The Great Online Library Scavenger Hunt
Project Summary

Students in elementary school are routinely taught library skills.  They learn how to use the card catalog, either traditional or electronic, and they learn simple research strategies.  In the ideal situation, students leave elementary school with a firm grasp of how to use the library and common reference tools, such as dictionaries, encyclopedias, almanacs and atlases.  These skills are a necessary foundation for further research skills.  Still, many children exit the elementary system unprepared for the research challenges they will face in the middle school environment; and, unfortunately, library instruction all too often is reduced, or even suspended, after elementary school.  This frequently leaves middle school students inexperienced and unprepared to fulfill research requirements.  

 Middle school instruction clearly must be approached differently than elementary instruction.  The students are at an age where they are fiercely trying to assert their independence; still, they do require some guidance.  They need to be challenged in an environment where they can succeed independently.  Furthermore, they must have access to assistance, which should be available at their own discretion.  A scavenger hunt can help fulfill this niche in the middle school setting.  It is an inventive way to offer middle school students a safe and fun environment in which to learn the basics of research.  In his article, “Hunting Season,” Walter Minkel cleverly defines scavenger hunts as “a sneaky way to teach library skills.”  The Great Online Library Scavenger Hunt is an attempt to provide middle school students with a fun and interesting challenge, while teaching them basic skills required for effective researching.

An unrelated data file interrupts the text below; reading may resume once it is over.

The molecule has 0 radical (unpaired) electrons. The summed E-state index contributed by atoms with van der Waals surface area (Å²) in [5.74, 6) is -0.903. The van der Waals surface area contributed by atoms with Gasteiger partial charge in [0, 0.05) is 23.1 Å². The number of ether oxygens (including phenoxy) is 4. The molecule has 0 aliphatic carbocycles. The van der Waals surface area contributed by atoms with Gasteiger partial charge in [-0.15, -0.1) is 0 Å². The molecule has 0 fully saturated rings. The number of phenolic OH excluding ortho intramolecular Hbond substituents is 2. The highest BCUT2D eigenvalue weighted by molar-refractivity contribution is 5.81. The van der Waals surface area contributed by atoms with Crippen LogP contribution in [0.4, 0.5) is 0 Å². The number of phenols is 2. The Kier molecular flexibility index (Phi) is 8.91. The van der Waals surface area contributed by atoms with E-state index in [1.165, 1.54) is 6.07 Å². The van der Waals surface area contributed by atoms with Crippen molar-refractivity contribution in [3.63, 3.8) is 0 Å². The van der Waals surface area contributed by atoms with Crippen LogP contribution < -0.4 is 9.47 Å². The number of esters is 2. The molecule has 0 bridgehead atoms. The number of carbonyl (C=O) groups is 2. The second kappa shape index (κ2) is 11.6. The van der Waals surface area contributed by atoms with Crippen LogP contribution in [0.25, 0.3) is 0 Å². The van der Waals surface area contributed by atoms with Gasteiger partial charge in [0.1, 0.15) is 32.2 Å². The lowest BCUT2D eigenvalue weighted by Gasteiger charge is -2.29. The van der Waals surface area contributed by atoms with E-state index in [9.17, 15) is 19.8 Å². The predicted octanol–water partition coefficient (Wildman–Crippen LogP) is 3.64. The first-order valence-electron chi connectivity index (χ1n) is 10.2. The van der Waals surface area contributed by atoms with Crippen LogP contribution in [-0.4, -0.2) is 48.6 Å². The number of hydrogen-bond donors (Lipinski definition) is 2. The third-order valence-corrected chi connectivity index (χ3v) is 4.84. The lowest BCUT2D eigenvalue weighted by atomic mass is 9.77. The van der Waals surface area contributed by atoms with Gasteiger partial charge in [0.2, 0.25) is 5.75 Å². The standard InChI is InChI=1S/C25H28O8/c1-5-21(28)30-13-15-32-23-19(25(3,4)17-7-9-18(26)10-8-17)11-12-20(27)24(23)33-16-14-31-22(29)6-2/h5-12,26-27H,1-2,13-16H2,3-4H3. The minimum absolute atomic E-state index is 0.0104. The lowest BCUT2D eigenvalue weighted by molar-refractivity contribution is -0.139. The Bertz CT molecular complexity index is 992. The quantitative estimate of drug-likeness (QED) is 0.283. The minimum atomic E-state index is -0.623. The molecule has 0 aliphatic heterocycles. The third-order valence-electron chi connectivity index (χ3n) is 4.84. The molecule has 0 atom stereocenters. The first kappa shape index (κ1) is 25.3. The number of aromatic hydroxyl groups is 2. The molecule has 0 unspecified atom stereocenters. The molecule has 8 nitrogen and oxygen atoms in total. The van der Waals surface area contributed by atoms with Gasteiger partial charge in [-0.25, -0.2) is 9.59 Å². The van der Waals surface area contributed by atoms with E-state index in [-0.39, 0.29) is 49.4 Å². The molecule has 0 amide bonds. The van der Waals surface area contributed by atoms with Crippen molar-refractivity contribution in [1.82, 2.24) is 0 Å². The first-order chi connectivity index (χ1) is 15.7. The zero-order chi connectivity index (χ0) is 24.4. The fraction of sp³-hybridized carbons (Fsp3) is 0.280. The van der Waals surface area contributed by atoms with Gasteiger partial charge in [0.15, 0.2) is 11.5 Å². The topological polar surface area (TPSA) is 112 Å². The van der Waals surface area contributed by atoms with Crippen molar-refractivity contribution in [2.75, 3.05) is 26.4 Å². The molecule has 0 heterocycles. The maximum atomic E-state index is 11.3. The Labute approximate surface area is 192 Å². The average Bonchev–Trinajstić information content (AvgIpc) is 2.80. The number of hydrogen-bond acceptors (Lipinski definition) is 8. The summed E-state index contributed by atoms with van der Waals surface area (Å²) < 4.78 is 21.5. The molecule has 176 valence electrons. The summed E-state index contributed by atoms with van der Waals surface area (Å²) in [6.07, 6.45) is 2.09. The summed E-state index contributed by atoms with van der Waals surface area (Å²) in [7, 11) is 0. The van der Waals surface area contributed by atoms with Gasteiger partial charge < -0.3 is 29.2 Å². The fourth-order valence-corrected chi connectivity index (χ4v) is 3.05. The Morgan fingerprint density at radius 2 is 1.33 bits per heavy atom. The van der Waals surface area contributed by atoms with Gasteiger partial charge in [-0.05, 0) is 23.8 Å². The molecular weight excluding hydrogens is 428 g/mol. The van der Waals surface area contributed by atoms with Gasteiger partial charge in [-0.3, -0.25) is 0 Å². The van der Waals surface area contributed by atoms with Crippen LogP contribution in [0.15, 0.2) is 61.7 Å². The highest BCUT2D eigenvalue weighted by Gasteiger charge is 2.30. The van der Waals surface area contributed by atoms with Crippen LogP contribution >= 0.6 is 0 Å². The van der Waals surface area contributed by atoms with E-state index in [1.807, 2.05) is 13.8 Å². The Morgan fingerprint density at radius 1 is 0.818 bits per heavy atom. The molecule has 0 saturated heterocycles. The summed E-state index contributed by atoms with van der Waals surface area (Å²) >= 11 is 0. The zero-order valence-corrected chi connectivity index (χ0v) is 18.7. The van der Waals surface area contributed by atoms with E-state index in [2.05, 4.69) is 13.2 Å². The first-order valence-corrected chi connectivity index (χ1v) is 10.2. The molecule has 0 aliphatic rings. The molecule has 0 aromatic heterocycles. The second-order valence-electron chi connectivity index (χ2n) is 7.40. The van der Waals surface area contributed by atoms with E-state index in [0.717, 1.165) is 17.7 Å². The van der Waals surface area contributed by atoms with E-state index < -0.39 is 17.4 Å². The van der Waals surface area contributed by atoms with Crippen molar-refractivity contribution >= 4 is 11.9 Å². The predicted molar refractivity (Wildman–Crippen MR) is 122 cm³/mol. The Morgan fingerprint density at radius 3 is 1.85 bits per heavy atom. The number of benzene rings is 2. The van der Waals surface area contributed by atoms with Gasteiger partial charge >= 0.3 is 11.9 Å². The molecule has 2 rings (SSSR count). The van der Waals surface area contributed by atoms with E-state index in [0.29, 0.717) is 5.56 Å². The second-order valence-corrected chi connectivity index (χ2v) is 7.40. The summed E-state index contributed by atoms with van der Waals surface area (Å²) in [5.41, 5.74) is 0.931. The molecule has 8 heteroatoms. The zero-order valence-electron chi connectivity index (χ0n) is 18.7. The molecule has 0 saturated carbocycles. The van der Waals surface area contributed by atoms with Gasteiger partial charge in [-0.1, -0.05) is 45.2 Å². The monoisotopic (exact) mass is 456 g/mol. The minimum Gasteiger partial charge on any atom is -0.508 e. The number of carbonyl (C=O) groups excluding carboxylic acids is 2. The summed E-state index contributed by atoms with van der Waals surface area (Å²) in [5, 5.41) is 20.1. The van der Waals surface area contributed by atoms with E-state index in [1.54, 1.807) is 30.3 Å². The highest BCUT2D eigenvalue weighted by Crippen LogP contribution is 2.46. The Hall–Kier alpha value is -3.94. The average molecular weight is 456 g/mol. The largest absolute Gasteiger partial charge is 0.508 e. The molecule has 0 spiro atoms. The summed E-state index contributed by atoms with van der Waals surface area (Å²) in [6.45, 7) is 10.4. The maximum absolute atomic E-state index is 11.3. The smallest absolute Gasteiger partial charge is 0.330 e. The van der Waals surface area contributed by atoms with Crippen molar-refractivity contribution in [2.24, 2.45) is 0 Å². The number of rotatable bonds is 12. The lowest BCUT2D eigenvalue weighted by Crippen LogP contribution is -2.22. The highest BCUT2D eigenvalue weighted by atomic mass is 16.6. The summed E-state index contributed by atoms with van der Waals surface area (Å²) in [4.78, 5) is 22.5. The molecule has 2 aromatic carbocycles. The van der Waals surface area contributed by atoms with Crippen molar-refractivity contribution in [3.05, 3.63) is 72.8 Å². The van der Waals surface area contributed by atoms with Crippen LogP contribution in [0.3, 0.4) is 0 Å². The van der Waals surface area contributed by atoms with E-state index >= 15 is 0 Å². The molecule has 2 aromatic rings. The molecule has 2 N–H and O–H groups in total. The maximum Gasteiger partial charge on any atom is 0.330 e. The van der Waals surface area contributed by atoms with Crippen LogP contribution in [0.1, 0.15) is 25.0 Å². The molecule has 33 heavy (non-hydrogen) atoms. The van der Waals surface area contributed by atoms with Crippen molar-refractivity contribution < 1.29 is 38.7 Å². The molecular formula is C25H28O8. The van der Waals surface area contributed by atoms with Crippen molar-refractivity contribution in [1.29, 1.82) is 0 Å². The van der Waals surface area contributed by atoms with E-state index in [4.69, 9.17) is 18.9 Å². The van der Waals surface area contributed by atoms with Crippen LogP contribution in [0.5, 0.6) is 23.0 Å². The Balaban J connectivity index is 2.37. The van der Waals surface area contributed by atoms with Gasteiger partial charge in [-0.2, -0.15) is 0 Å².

The Great Online Library Scavenger Hunt is a tool that can be used to teach middle school students, grades 6-8, how to independently research using reference tools and the Internet.   Its intention is to provide a variety of learning formats that will make researching fun and educational.  The scavenger hunts are in an online format, with equivalent printable versions available.  The majority of questions can be answered using common reference tools or various free Internet resources.  

The Great Online Library Scavenger Hunt was created and designed to fulfill requirements for ILS 503-70, Foundations of Library Science, through Southern Connecticut State University.  The authors are Johnna Christensen of Tel Aviv, Israel, Ellen Nosal of East Hampton, CT, Julie Perry of Uncasville, CT, Shannon Ryan of Phoenix, AZ, and Maureen Wynkoop of Sicklerville, NJ.  The following procedures were followed in order to complete this project.